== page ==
IT was one of the most original encounters I’d had in the indyref. The head of Glasgow City Council swept into our debate room packed with eminent worthies, at the very last minute. He was a vision in pinstripes, trailing a minor retinue behind him.

Gordon Mathieson – nowadays a mere plebeian – harrumphed a little, and then launched into what I could only call a vision of “independence for Glasgow” (as opposed, that is, to independence for Scotland).

This was August 2014, and Mathieson was not only flush from the success of the Commonwealth Games, but also the winning of a “City Deal”, worth £1.1 billion in infrastructure investment, from the Coalition government in Westminster.

“So the future belongs to cities,” Mathieson trilled. Quite impressively, he cited the latest American academics (Bruce Ackerman and Benjamin Barber) on the importance of mayors and “city patriotism”. He rolled out the well-worn fact that 70 per cent of the world will be urban by 2050.

With a final few flourishes about the “outdated ideology of nationalism”, Mathieson then sat down and spun variations of his line, with huge self satisfaction to the end. Amid grinding discussions of currency union and European Union entry, at least this was new to my ears.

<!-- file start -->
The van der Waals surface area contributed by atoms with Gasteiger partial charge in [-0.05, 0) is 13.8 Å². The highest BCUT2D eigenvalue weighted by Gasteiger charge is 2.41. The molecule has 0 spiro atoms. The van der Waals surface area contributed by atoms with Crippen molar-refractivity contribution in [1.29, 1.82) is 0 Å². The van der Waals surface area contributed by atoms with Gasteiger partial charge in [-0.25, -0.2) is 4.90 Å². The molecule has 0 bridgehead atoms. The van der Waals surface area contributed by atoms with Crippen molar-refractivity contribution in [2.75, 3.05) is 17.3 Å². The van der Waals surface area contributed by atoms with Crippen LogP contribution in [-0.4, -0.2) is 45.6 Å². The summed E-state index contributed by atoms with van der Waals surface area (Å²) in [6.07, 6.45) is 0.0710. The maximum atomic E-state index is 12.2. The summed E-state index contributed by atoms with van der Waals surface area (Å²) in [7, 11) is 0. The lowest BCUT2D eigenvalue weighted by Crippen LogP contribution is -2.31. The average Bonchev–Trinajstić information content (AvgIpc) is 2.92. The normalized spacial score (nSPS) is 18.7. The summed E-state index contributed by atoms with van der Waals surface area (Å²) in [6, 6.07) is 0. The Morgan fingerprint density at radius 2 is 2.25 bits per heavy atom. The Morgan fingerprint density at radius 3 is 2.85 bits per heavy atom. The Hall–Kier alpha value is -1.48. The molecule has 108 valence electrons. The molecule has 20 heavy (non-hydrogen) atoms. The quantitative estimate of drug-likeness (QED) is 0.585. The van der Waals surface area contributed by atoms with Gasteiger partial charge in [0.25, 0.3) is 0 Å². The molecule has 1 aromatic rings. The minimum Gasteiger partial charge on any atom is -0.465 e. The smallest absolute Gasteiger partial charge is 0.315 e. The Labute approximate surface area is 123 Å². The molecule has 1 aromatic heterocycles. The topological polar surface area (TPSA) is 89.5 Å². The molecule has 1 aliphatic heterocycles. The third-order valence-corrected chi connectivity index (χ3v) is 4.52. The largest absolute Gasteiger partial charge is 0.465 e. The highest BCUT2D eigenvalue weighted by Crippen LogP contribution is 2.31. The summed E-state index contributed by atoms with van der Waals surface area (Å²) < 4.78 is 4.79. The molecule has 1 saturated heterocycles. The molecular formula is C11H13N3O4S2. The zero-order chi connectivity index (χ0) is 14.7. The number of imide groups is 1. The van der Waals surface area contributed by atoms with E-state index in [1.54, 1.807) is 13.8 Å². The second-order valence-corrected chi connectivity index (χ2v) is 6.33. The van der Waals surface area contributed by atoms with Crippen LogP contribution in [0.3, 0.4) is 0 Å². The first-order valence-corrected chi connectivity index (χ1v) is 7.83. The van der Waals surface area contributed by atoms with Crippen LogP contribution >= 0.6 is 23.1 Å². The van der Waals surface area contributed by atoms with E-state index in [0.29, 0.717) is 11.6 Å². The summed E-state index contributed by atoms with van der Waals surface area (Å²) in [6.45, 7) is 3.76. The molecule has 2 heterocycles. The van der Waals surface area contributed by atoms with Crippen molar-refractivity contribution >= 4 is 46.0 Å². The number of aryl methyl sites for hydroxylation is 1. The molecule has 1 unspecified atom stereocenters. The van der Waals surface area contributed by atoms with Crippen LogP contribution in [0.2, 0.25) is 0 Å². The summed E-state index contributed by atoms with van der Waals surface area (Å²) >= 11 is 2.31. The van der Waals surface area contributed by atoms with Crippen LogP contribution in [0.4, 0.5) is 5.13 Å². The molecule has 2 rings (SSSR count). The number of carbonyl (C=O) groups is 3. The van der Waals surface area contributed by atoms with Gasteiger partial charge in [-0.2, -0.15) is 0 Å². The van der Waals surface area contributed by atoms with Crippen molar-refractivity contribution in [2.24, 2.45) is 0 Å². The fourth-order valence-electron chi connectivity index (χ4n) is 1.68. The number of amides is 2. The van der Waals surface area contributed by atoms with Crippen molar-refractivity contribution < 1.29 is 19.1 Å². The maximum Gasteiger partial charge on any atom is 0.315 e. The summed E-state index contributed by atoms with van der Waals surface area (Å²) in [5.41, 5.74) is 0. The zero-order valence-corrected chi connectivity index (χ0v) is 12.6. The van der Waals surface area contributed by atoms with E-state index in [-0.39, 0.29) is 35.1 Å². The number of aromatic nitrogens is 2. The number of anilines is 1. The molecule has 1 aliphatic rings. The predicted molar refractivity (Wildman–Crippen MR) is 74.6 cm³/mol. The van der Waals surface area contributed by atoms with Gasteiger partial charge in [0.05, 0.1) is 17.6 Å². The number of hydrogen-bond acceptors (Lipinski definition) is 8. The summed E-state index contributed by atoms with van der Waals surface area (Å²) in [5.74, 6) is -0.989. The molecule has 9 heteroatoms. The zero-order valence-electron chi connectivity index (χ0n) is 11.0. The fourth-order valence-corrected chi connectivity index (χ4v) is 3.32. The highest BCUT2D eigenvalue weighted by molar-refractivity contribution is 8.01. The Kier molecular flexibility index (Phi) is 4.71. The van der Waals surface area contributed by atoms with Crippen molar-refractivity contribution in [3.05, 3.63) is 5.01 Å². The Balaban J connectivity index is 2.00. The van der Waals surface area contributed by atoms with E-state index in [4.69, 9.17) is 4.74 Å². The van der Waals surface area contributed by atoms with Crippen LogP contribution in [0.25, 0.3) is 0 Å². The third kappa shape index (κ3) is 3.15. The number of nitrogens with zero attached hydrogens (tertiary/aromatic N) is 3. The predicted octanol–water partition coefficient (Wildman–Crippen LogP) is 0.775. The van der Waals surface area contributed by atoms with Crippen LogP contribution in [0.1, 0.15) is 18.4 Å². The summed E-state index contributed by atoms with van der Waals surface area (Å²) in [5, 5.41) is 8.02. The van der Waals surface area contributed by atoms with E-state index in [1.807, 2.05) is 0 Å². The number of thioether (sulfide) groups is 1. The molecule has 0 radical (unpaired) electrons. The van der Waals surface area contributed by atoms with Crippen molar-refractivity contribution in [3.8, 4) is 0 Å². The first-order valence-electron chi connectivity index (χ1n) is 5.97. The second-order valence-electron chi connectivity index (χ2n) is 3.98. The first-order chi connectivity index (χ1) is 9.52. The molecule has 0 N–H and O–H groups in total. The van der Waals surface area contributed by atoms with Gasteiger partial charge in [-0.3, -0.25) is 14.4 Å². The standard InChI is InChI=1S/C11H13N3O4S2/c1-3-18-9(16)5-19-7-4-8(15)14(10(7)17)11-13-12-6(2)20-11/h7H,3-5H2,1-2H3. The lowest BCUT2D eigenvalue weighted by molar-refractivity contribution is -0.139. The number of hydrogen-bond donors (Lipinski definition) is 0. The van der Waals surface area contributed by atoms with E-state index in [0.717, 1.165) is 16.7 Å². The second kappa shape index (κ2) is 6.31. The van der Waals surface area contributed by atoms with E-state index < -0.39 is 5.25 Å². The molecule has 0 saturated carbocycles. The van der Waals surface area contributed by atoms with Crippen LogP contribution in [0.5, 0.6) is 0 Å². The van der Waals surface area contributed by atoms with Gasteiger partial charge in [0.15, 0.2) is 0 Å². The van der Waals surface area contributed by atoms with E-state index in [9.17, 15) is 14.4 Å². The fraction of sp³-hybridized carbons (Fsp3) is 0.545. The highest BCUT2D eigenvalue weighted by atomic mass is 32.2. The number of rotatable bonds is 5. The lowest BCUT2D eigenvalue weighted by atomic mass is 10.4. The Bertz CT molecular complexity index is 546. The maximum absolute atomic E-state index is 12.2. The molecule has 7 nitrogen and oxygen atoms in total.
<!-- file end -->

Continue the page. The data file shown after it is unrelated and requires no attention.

Last week’s budget from George Osborne saw the announcement of more “city deals” – essentially, infrastructure investment packages from UK central government – for Aberdeen and Inverness, with Edinburgh rumoured to be next in line. Billions will be involved, and no-one – even in the most anti-Tory strongholds – will fastidiously refuse the cheque.

I hope the Tory Chancellor doesn’t think he can buy a scrap of legitimacy for his party north of the Border (though let’s not tell him, eh?). But another slice from the pork barrel is of less interest. I’m more fascinated by the implicit faith that the very structure and dynamic of city life itself is a new force for progress.